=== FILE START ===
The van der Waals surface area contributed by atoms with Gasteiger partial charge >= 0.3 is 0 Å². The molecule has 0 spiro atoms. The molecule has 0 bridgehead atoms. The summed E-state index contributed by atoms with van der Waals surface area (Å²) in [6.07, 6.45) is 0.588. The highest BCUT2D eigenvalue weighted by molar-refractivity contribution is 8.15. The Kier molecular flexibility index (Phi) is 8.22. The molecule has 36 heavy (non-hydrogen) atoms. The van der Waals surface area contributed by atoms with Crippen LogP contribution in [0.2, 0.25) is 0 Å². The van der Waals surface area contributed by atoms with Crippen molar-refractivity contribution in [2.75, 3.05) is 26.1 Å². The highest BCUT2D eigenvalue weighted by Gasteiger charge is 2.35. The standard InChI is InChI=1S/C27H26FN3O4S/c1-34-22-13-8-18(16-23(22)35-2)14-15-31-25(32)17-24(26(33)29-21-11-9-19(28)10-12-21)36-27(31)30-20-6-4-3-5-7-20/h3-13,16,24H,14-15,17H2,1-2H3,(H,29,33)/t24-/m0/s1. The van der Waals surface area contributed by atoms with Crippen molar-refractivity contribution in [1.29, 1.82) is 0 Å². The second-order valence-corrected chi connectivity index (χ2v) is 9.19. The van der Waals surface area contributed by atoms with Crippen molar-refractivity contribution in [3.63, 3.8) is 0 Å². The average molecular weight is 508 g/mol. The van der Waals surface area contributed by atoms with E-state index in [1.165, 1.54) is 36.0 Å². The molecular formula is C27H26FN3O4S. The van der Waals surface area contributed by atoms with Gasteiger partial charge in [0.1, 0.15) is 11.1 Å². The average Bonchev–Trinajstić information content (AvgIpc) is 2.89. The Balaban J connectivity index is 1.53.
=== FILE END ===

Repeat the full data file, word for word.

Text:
The van der Waals surface area contributed by atoms with Gasteiger partial charge >= 0.3 is 0 Å². The molecule has 0 spiro atoms. The molecule has 0 bridgehead atoms. The summed E-state index contributed by atoms with van der Waals surface area (Å²) in [6.07, 6.45) is 0.588. The highest BCUT2D eigenvalue weighted by molar-refractivity contribution is 8.15. The Kier molecular flexibility index (Phi) is 8.22. The molecule has 36 heavy (non-hydrogen) atoms. The van der Waals surface area contributed by atoms with Crippen LogP contribution in [0.2, 0.25) is 0 Å². The van der Waals surface area contributed by atoms with Crippen molar-refractivity contribution in [2.75, 3.05) is 26.1 Å². The highest BCUT2D eigenvalue weighted by Gasteiger charge is 2.35. The standard InChI is InChI=1S/C27H26FN3O4S/c1-34-22-13-8-18(16-23(22)35-2)14-15-31-25(32)17-24(26(33)29-21-11-9-19(28)10-12-21)36-27(31)30-20-6-4-3-5-7-20/h3-13,16,24H,14-15,17H2,1-2H3,(H,29,33)/t24-/m0/s1. The van der Waals surface area contributed by atoms with Crippen molar-refractivity contribution in [1.29, 1.82) is 0 Å². The second-order valence-corrected chi connectivity index (χ2v) is 9.19. The van der Waals surface area contributed by atoms with Crippen molar-refractivity contribution in [3.63, 3.8) is 0 Å². The average molecular weight is 508 g/mol. The van der Waals surface area contributed by atoms with E-state index in [1.165, 1.54) is 36.0 Å². The molecular formula is C27H26FN3O4S. The van der Waals surface area contributed by atoms with Gasteiger partial charge in [0.1, 0.15) is 11.1 Å². The average Bonchev–Trinajstić information content (AvgIpc) is 2.89. The Balaban J connectivity index is 1.53.